Privacy: Responding to the Next Breach

Nationwide's Privacy Officer on How to Improve Privacy Management

By , May 31, 2011.
Privacy: Responding to the Next Breach

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See Also: Actionable Threat Intelligence: From Theory to Practice

rganizations looking to improve privacy management in the event of a breach "have to continually plan and prepare," says Nationwide's Chief Privacy Officer Kirk Herath.

That means putting into writing a comprehensive plan that details the appropriate responses to an attack, Herath says in an interview with BankInfoSecurity.com [transcript below].

Herath's leadership has made Nationwide one of the Top 10 Most Trusted Companies for Privacy five times by the Ponemon Institute. He also served on the U.S. Department of Homeland Security's Data Privacy and Integrity Advisory Committee from 2005 to 2011.

IT security professionals should routinely complete exercises to see how the plan is doing. "Figure out what is going right, what is going wrong," Herath says. "Even if a process looks to be working well, you should still shine a light on it and give it some scrutiny to make sure you can't do it better," he says.

Accountability is another important step in responding to a breach. Team members need to constantly complete ongoing training, Herath says, in order to prepare. "We do ongoing training for the team members and we run it like a fire department. You don't want to build a fire department after the house is on fire."

When conducting training and investigations, IT security professionals should go back, debrief, and do root-cause analysis, Herath says. If problems arise in a company's privacy management plan, "be honest with yourselves and fix the things that don't go well," Herath says.

As the recent Sony and Epsilon breaches have shown, organizations can't train enough to protect their privacy after a breach has occurred. "You want to have (the plan) in place, prepared, trained and ready to roll when the alarm goes off," he says.

In the second part of a two-part interview on privacy and incident response, Herath discusses:

  • What he has done to improve privacy protection at Nationwide;
  • Today's top privacy risks;
  • How organizations can improve privacy management in the event of a breach.

In part one of this interview, Herath discusses his role at Nationwide, as well as his reaction to the recent Epsilon and Sony data breaches.

Herath is Vice-President, Associate General Counsel and Chief Privacy Officer for Nationwide Insurance Companies and affiliates based in Columbus, Ohio.

Among other things, he heads up a team that has primary responsibility for corporate privacy policy and implementing privacy across all lines of business. He represents Nationwide's interests on many industry and business privacy groups and before legislative and regulatory bodies. He is responsible for all legal issues impacting privacy, information security, technology and information systems, contracts and supply services management, confidentiality and data integrity. Under his leadership, Nationwide has been selected as one of the Top 10 Most Trusted Companies for Privacy (number one in the insurance sector) five times by the Ponemon Institute.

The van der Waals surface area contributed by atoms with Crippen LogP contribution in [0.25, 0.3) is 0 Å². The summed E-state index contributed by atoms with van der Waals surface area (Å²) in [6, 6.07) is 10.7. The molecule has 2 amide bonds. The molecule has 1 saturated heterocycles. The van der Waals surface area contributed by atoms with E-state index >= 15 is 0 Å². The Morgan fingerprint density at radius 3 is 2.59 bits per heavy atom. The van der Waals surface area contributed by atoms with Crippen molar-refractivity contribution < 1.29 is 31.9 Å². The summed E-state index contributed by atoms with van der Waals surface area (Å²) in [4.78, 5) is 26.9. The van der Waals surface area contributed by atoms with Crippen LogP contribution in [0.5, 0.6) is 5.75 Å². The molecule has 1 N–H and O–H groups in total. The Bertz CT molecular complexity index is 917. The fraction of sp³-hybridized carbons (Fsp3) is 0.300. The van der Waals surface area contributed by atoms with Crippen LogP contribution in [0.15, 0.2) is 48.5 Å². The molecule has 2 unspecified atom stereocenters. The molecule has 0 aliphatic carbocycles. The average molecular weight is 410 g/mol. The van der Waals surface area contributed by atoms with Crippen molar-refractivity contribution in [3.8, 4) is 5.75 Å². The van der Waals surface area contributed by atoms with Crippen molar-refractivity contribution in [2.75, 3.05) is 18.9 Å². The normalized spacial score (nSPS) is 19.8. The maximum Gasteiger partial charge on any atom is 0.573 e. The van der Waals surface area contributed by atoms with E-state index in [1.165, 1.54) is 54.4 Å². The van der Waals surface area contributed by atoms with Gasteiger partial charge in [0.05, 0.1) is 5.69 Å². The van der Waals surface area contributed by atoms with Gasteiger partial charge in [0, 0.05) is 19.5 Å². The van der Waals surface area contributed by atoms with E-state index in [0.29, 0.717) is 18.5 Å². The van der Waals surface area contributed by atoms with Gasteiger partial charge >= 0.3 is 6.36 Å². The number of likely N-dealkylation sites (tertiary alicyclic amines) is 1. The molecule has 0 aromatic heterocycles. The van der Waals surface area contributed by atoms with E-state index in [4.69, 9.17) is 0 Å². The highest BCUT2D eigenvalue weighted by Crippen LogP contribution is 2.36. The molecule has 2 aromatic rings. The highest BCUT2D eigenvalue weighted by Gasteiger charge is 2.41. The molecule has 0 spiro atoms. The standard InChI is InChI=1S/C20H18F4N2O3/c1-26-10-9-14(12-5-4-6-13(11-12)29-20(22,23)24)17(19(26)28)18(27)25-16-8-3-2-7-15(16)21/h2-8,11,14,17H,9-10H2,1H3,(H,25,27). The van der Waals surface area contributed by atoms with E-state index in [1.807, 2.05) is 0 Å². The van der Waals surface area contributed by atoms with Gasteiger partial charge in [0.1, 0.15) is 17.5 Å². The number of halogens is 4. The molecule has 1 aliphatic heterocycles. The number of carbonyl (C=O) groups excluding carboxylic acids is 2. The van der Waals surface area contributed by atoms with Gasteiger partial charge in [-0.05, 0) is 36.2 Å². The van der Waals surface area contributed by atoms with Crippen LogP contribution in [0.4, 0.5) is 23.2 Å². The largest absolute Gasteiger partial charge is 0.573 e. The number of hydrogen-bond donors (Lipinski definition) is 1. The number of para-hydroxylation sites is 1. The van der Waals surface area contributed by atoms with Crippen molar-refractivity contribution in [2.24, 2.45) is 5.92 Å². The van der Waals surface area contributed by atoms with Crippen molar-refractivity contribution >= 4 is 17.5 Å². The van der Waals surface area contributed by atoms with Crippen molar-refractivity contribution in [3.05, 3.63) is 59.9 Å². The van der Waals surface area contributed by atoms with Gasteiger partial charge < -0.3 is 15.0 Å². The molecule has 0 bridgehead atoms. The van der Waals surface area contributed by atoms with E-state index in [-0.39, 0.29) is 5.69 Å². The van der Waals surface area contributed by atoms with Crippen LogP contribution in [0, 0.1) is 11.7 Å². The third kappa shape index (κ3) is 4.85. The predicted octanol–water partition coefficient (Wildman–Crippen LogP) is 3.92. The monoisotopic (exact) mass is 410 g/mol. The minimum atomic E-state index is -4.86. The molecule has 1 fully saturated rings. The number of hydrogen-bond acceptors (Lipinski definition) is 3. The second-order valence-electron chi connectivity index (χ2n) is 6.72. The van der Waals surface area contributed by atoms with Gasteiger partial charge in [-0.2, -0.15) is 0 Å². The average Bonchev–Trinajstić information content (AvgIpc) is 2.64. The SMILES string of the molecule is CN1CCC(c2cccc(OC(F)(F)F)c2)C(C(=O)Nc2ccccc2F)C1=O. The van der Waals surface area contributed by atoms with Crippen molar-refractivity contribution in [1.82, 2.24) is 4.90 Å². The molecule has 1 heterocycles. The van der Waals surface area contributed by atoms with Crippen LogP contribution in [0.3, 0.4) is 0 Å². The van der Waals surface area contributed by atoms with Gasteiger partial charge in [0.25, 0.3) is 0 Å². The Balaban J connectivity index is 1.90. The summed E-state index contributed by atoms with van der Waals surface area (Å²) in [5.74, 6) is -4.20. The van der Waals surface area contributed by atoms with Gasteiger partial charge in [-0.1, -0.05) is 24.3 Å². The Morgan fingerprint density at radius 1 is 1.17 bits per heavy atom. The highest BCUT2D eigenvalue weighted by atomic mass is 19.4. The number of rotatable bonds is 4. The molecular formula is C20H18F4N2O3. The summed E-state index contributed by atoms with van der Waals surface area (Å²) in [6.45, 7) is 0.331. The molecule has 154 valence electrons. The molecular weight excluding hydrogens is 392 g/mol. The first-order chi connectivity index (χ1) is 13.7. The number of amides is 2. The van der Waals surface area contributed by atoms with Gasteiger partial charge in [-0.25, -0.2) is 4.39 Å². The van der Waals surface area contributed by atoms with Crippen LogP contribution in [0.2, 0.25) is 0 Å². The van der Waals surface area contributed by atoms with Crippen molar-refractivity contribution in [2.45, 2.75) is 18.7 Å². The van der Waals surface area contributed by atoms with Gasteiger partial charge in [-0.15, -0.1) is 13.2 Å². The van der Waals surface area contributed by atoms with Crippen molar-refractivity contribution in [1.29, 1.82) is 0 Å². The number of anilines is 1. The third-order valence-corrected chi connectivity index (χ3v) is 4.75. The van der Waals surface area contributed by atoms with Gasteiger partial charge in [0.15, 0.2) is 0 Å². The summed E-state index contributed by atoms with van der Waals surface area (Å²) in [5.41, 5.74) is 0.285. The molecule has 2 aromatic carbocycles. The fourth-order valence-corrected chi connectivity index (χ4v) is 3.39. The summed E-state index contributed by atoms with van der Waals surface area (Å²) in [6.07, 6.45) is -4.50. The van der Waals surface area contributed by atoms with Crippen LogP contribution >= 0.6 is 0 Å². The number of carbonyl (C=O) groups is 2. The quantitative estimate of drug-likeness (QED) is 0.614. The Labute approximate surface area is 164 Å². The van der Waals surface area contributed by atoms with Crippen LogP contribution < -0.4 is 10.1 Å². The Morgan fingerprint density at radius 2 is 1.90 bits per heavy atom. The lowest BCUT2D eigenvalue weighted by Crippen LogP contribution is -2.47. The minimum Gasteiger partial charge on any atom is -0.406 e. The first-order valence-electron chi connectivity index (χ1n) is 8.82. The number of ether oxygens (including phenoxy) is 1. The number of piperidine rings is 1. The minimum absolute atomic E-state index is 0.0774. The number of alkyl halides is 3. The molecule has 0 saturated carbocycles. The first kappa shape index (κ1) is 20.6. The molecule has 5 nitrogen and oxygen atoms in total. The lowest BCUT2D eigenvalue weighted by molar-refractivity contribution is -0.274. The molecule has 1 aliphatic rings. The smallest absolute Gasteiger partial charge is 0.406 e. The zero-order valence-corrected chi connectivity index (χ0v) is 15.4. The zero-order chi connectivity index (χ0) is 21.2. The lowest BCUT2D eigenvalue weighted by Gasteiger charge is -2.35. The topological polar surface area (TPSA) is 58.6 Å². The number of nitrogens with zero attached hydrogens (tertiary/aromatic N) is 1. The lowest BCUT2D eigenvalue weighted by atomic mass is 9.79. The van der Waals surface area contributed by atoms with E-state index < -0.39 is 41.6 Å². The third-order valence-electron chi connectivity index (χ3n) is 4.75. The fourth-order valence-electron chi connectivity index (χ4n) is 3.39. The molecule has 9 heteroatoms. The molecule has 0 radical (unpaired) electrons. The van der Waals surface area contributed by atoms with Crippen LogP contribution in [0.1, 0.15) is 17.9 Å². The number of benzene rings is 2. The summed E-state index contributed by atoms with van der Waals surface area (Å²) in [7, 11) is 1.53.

Herath is Past President of the International Association of Privacy Professionals and is still very active within the association serving on several committees. He also served on the U.S. Department of Homeland Security's Data Privacy and Integrity Advisory Committee from 2005 to 2011. He speaks regularly on a broad array of issues.

How to Protect Privacy

TOM FIELD: You talked about encrypting your laptops. What else have you done to improve how you protect privacy at Nationwide?

KIRK HERATH: There is a cultural transformation that you have to go through; any organization has to go through it. At the end of the day your employees are going to do the right thing. Often you will find that they will be too conservative with the way they treat data, which then ultimately hurts the business, and maybe even the customer. So you have to train them. You have to train them and do lots of education awareness activities to build a unified policy around how data should or shouldn't be used, and then what the appropriate and inappropriate uses and practices are.

Follow Jeffrey Roman on Twitter: @gen_sec

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